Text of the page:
His base fee to fight was $750,000, with that doubling after PPV buys, sponsorships and a performance of the night bonus for brutally knocking out Masvidal.

This would put his base pay at less than Logan Paul and KSI made in their pro debuts in November 2019.

The YouTube stars made $900,000 each, and they were allowed to wear sponsors on their shorts. They also earned a bonus based on DAZN's new subscribers that joined just for the bout.

Francis Ngannou

The Cameroonian Francis Ngannou won the UFC heavyweight title from Stipe Miocic at UFC 260, the last pay-per-view that the promotion held without paying fans (although there was a small invited audience of celebrities and high-rollers).

He was paid a reported $730,000 including a win bonus of $150,000, meaning his base rate would have been around $580,000.

This is less than Jake Paul made just to show up against Ben Askren in April, with that figure rising into the millions when pay-per-view sales came into play.

It's only $80,000 more than Paul's opponent Askren made, and the former Olympian was allowed to wear sponsors on his shorts and entrance gear.

This differs from UFC fighters who are made to wear Venum gear, and may on occasion be allowed to put Monster Energy's logo on their shorts.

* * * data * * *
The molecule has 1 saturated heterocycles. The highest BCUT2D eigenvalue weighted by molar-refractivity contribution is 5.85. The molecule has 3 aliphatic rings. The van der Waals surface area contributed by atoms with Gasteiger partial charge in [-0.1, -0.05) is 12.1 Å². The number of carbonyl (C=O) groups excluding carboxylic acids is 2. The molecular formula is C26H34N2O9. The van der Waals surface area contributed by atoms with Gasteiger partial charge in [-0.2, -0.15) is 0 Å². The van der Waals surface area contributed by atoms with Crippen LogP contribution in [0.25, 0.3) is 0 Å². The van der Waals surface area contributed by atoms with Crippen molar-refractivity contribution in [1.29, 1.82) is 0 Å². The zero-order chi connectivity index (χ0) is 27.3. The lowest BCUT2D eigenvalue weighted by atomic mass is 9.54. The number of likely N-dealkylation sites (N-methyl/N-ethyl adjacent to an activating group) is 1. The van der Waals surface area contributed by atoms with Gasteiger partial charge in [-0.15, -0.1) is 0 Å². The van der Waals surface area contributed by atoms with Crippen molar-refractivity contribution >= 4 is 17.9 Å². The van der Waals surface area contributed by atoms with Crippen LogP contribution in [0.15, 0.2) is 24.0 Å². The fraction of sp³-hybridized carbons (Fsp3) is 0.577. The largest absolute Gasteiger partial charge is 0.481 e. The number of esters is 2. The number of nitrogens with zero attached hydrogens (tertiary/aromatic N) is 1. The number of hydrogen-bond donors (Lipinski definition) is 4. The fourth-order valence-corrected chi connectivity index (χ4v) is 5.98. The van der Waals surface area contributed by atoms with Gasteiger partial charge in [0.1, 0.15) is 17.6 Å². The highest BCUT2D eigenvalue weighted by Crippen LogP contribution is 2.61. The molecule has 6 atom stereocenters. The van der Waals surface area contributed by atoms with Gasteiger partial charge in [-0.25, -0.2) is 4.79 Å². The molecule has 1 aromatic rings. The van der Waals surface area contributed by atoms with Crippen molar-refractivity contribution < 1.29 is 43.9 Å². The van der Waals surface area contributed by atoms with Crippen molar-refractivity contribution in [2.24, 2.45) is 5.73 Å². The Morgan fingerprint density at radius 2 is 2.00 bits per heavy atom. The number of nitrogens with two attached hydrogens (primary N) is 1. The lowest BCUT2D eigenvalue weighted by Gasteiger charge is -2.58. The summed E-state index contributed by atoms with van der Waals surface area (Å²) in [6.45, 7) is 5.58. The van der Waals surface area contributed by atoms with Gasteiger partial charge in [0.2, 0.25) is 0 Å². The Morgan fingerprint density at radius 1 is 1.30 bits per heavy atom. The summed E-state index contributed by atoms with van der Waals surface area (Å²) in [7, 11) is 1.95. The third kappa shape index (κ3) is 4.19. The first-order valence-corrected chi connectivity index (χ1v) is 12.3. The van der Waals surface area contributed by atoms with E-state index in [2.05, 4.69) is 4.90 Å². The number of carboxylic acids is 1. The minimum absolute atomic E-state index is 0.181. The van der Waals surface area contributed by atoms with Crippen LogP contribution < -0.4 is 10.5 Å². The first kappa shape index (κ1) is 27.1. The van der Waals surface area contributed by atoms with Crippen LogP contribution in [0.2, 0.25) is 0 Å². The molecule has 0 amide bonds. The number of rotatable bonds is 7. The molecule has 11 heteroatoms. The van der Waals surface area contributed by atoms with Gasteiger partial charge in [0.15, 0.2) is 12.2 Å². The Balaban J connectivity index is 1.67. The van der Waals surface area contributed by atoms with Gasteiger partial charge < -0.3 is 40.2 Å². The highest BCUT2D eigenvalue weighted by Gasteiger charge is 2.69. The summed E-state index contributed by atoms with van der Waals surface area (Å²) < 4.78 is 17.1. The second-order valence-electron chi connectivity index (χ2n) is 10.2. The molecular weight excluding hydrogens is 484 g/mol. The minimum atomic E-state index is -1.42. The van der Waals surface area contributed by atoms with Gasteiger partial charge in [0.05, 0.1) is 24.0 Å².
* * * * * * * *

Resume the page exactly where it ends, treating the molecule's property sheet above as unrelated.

Israel Adesanya

New Zealand-based Nigerian fighter Israel Adesanya is one of the UFC's most bankable stars, and just defended his middleweight title for the third time, fourth if you count his undisputed title win over Robert Whittaker in to which he entered as interim champion.

And he reportedly took home just under $1.4m for his bout with Marvin Vettori this weekend at UFC 263, which is a tidy sum.

However, it doesn't come close to the amount that Logan Paul is estimated to have taken home for his exhibition bout with Floyd Mayweather earlier this month.

Paul was paid a $250,000 base rate, but earned 10% of the pay-pre-views, which reportedly topped the 1m mark, with fans paying $50 each to watch the bout, which went the distance and saw no winner crowned.

That would put Paul's earnings at $5.25m if you conservatively put a figure on his purse, before taking into account his independent sponsorships, which could also be in the millions.

Adesanya has a good relationship with the Paul brothers, having commentated on Jake's brutal KO win over Nate Robinson, and partying with him in LA after the bout.

Nate Diaz

Nathan Diaz is expected to have been given a cut of Saturday night's pay-per-view, where he lost a one-sided five-round decision to Brit Leon Edwards.

Assuming that to be the case, he would have made just over $1.1m for his role in the proceedings, making it his fourth seven-figure payday since beating Conor McGregor at UFC 196.

He earned $2m base to fight McGregor again at UFC 202, then scraped over the million mark to face Anthony Pettis three years later at UFC 241 before fighting Jorge Masvidal for the BMF belt at UFC 244.

He's one of the promotion's top earners, but TikTok star Bryce Hall reportedly made more for his fight against Austin McBroom on Saturday, with promotion Social Gloves reportedly paying him $5m for his losing effort.